I can find official documentation about how loud the operating noise on a MacBook Air is

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and information about the speakers

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but no official documentation about how loud the speakers can be. Is there any official report from Apple about the maximum amount of decibels the speakers on any of its computers can produce? If not, what would be the best way to answer this question?

2 Answers 2


Output statistics such are usually reported as Watts. This sounds like what you are looking for. This is, unfortunately, a totally worthless data point, and the reasons why are beyond the scope of an answer on this forum.
Your best bet for measuring output, such as decibels/watt/meter, is an SPL (sound pressure level) meter. This would give you the best data set of output at different volumes and distances with different types of audio. You can actually get one for iOS right here that can measure the output of your speakers.

  • The public health information about what sounds can damage hearing are reported in decibels. I'm not interested in how much electricity goes through the speaker; I'm interested in knowing how a Mac speaker making the loudest sound it can make compares to a vacuum cleaner or a rock concert or a jet airplane or the ripples of water on a pond.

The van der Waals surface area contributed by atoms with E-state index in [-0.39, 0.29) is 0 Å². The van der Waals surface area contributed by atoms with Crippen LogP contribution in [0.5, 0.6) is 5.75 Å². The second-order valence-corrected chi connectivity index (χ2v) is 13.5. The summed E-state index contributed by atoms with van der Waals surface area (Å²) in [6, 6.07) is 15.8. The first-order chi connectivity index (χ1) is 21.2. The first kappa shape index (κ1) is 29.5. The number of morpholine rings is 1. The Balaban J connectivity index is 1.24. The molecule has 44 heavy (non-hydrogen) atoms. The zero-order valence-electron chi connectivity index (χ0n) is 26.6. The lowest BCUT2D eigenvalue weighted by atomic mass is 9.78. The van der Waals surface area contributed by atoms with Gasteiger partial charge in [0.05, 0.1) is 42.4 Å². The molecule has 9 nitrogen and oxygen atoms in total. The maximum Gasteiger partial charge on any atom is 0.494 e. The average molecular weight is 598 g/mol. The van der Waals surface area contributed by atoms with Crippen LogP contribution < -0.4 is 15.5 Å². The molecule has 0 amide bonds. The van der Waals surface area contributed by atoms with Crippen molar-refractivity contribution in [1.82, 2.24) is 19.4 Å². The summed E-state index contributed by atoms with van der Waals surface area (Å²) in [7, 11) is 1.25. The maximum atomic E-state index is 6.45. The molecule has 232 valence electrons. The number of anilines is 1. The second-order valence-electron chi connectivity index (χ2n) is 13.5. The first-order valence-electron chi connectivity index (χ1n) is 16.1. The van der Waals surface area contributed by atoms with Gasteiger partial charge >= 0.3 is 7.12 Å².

– Daniel
    Commented Mar 20, 2012 at 5:35
  • The SPL part of the answer was very helpful. Unfortunately, the iOS solution won't work on my second generation iPod Touch because it doesn't have a microphone. Still, a good tip. I'd still love to know if anyone has already taken these measurements and posted them online.
    – Daniel
    Commented Mar 20, 2012 at 5:42
  • An airplane taking off produces somewhere between 120 and 150 decibels (dB), the loudest rock concert ever recorded was a performance by The Who (not sure exactly when, this is off the top of my head), which checked in somewhere around 150 dB. Using those reference points, it's easy to make the leap of reasoning that no Mac (or other built in computer speaker) comes anywhere near this. The dB generated is probably just above conversational speech at 60 dB. The take home message is that you ears at not likely at risk for damage, if that is your concern. Hope this helps!
    – soxman
    Commented Mar 20, 2012 at 16:40
  • I didn't expect it was a problem in any range I'd choose to set it to, but I wanted to know what it was capable of, worst case scenario. Thanks for your numbers.
    – Daniel
    Commented Mar 20, 2012 at 16:49

The info you have there is the acoustic specifications. In other words, how noisy is the air when not playing sound (fans, etc).

If they were to give a figure on how loud the speakers are it would be completely subjective because the speakers only respond to a limited frequency range and there is no real 'retail' standard to quote (eg. RMS vs Peak, A or C weighted, SPL type, etc).

Short story is, they are a lot louder than I anticipated but are only useful for general PC sound (Chat, YouTube, etc), not for playing loud music, etc.

They are on display practically everywhere so why not try one in a store?

  • What would I try in a store? How would I measure the volume? A sound meter from Radio Shack?
    – Daniel
    Commented Mar 20, 2012 at 5:04

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